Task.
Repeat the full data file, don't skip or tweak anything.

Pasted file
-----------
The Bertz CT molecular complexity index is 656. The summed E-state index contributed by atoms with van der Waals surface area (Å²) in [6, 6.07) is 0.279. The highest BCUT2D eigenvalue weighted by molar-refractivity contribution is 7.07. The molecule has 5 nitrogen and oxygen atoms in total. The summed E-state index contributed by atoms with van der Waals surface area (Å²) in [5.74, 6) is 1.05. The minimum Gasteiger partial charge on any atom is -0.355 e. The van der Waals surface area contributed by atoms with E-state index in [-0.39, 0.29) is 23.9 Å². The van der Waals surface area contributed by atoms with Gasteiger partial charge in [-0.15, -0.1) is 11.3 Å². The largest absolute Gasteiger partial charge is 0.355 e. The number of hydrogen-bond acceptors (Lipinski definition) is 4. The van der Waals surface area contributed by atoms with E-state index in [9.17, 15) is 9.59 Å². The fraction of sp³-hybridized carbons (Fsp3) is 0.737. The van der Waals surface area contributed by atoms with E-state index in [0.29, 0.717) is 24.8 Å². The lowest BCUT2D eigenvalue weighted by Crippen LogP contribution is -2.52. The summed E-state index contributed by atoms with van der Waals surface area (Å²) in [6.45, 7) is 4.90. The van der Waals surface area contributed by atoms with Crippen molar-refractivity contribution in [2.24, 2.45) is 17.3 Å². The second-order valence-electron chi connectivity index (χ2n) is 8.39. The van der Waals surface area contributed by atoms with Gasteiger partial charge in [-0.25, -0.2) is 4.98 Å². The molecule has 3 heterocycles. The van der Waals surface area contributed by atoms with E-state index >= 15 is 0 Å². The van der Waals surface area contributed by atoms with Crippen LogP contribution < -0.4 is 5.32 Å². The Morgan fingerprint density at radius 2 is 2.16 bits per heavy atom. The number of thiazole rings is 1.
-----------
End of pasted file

The Bertz CT molecular complexity index is 656. The summed E-state index contributed by atoms with van der Waals surface area (Å²) in [6, 6.07) is 0.279. The highest BCUT2D eigenvalue weighted by molar-refractivity contribution is 7.07. The molecule has 5 nitrogen and oxygen atoms in total. The summed E-state index contributed by atoms with van der Waals surface area (Å²) in [5.74, 6) is 1.05. The minimum Gasteiger partial charge on any atom is -0.355 e. The van der Waals surface area contributed by atoms with E-state index in [-0.39, 0.29) is 23.9 Å². The van der Waals surface area contributed by atoms with Gasteiger partial charge in [-0.15, -0.1) is 11.3 Å². The largest absolute Gasteiger partial charge is 0.355 e. The number of hydrogen-bond acceptors (Lipinski definition) is 4. The van der Waals surface area contributed by atoms with E-state index in [9.17, 15) is 9.59 Å². The fraction of sp³-hybridized carbons (Fsp3) is 0.737. The van der Waals surface area contributed by atoms with E-state index in [0.29, 0.717) is 24.8 Å². The lowest BCUT2D eigenvalue weighted by Crippen LogP contribution is -2.52. The summed E-state index contributed by atoms with van der Waals surface area (Å²) in [6.45, 7) is 4.90. The van der Waals surface area contributed by atoms with Crippen molar-refractivity contribution in [2.24, 2.45) is 17.3 Å². The second-order valence-electron chi connectivity index (χ2n) is 8.39. The van der Waals surface area contributed by atoms with Gasteiger partial charge in [-0.25, -0.2) is 4.98 Å². The molecule has 3 heterocycles. The van der Waals surface area contributed by atoms with E-state index >= 15 is 0 Å². The van der Waals surface area contributed by atoms with Crippen LogP contribution < -0.4 is 5.32 Å². The Morgan fingerprint density at radius 2 is 2.16 bits per heavy atom. The number of thiazole rings is 1.